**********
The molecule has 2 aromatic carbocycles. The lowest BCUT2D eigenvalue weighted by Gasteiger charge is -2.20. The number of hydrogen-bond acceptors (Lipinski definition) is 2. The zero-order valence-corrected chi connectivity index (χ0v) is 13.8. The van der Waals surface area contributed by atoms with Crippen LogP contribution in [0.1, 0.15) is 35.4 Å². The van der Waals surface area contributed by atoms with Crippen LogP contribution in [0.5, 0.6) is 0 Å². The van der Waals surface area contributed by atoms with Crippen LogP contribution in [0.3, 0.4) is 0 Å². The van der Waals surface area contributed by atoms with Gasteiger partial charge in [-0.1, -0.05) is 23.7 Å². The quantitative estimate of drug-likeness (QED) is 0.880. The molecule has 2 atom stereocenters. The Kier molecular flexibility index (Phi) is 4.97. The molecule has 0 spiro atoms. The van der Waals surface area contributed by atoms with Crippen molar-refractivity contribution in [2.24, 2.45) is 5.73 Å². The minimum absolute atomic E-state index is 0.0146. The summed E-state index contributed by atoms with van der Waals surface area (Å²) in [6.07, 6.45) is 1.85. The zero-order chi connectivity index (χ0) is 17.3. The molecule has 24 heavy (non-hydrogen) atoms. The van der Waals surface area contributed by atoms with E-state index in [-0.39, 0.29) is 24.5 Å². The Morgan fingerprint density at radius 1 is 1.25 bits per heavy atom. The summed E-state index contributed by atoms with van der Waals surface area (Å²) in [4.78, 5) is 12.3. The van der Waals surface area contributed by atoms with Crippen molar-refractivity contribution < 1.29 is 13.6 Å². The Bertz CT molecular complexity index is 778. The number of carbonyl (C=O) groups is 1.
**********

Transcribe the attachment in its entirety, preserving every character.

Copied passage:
The molecule has 2 aromatic carbocycles. The lowest BCUT2D eigenvalue weighted by Gasteiger charge is -2.20. The number of hydrogen-bond acceptors (Lipinski definition) is 2. The zero-order valence-corrected chi connectivity index (χ0v) is 13.8. The van der Waals surface area contributed by atoms with Crippen LogP contribution in [0.1, 0.15) is 35.4 Å². The van der Waals surface area contributed by atoms with Crippen LogP contribution in [0.5, 0.6) is 0 Å². The van der Waals surface area contributed by atoms with Crippen LogP contribution in [0.3, 0.4) is 0 Å². The van der Waals surface area contributed by atoms with Gasteiger partial charge in [-0.1, -0.05) is 23.7 Å². The quantitative estimate of drug-likeness (QED) is 0.880. The molecule has 2 atom stereocenters. The Kier molecular flexibility index (Phi) is 4.97. The molecule has 0 spiro atoms. The van der Waals surface area contributed by atoms with Crippen molar-refractivity contribution in [2.24, 2.45) is 5.73 Å². The minimum absolute atomic E-state index is 0.0146. The summed E-state index contributed by atoms with van der Waals surface area (Å²) in [6.07, 6.45) is 1.85. The zero-order chi connectivity index (χ0) is 17.3. The molecule has 24 heavy (non-hydrogen) atoms. The van der Waals surface area contributed by atoms with E-state index in [-0.39, 0.29) is 24.5 Å². The Morgan fingerprint density at radius 1 is 1.25 bits per heavy atom. The summed E-state index contributed by atoms with van der Waals surface area (Å²) in [4.78, 5) is 12.3. The van der Waals surface area contributed by atoms with Crippen molar-refractivity contribution < 1.29 is 13.6 Å². The Bertz CT molecular complexity index is 778. The number of carbonyl (C=O) groups is 1.